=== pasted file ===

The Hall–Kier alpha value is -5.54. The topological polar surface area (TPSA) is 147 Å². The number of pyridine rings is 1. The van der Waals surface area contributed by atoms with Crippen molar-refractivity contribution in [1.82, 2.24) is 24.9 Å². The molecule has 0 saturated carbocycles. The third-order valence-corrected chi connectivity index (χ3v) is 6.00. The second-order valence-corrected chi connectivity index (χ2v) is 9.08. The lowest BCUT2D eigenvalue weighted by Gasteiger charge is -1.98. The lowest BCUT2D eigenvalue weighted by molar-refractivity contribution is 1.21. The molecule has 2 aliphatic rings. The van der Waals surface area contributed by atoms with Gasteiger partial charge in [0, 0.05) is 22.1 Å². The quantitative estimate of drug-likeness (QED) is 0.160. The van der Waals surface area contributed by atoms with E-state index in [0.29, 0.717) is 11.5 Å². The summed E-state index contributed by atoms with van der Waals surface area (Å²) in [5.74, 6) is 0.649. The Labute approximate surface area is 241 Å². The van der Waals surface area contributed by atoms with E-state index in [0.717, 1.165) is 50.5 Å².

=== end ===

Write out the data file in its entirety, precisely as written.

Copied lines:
The Hall–Kier alpha value is -5.54. The topological polar surface area (TPSA) is 147 Å². The number of pyridine rings is 1. The van der Waals surface area contributed by atoms with Crippen molar-refractivity contribution in [1.82, 2.24) is 24.9 Å². The molecule has 0 saturated carbocycles. The third-order valence-corrected chi connectivity index (χ3v) is 6.00. The second-order valence-corrected chi connectivity index (χ2v) is 9.08. The lowest BCUT2D eigenvalue weighted by Gasteiger charge is -1.98. The lowest BCUT2D eigenvalue weighted by molar-refractivity contribution is 1.21. The molecule has 2 aliphatic rings. The van der Waals surface area contributed by atoms with Gasteiger partial charge in [0, 0.05) is 22.1 Å². The quantitative estimate of drug-likeness (QED) is 0.160. The van der Waals surface area contributed by atoms with E-state index in [0.29, 0.717) is 11.5 Å². The summed E-state index contributed by atoms with van der Waals surface area (Å²) in [5.74, 6) is 0.649. The Labute approximate surface area is 241 Å². The van der Waals surface area contributed by atoms with E-state index in [0.717, 1.165) is 50.5 Å².